Sitting in Norwich’s Theatre Royal it was possible to count off the horror cliches one by one: Gothic mansion, fog, wind, isolated setting, creepy back story involving dead children, one innocent man alone, his only light a bedside lamp. All present and accounted for.
Athony Eden as the Actor. Photo: Press.
The Woman in Black, Stephen Mallatratt’s world-renowned play based on Susan Hill’s 1983 novel of the same name, is for many, the ultimate ghost story. For all its cliches and its incredibly long and unbroken21-year run, the play is still fresh. This is largely due to the way in which Mallatratt approached this much exploited genre – the play relies heavily upon the audience’s imagination as a fuel for their own fear. It is about the man walking through the creepy house, and not about the creepy house itself.
Perhaps it is for this reason that the play never really took off for me. To say that Anthony Eden played his role as the Actor badly would be unfair, it wasn’t as simple as that. He played him with great comic timing and warmth in the opening of the play, where he has to coax curmudgeonly Arthur Kipps, played by Julian Forsyth, into becoming the thespian he never knew he could be.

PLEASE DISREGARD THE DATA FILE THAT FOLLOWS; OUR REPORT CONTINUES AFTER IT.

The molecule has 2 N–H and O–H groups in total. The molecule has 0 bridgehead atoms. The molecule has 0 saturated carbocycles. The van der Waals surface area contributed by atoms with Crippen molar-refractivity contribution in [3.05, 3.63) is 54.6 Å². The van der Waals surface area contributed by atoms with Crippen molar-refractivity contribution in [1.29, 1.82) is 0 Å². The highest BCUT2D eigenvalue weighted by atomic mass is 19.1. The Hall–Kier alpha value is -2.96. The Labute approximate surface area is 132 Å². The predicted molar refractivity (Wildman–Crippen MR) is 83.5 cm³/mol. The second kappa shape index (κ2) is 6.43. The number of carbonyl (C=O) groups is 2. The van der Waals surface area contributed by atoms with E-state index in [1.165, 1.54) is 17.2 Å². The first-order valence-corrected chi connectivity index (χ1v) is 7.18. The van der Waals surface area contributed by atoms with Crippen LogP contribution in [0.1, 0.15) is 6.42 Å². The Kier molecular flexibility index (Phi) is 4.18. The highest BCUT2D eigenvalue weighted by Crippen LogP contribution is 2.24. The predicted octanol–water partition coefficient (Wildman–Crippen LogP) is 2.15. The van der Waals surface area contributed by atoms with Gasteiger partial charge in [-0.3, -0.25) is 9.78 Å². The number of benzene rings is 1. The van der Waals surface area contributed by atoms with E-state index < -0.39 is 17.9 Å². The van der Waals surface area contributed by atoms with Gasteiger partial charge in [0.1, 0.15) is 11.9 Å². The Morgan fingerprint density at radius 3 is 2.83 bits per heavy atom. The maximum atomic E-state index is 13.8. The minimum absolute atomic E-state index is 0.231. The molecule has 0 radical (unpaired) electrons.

However, as the play progresses and the Actor takes on the role of portraying Kipps, he seems to falter. The problem was that the audience was too aware that they were watching an actor playing the Actor giving a performance, rather than Eden as an actor giving a performance. His gesturing and intonation were too waxy – when he described his family Christmas it seemed as if he was describing a scene from a catalogue.His camp, pantomime-like performance would have appealed to an audience of children, but this is most definitely not a children’s play.
Eden aside, the play did boast more than a few genuine clammy-palm moments of genuine fear. Audrone Koc had been transformed into the ghost of the woman in black, complete with pale wasted face, and was terrifying each time she appeared and promptly disappeared.
As mentioned, this play relies heavily on the imagination of the audience, with the woman in black only appearing for around thirty seconds of the plays’ two hour running time. Forsyth was excellent as Kipps and the subsequent characters that Kipps had to portray, giving a performance that was as emotionally strong as it was comic.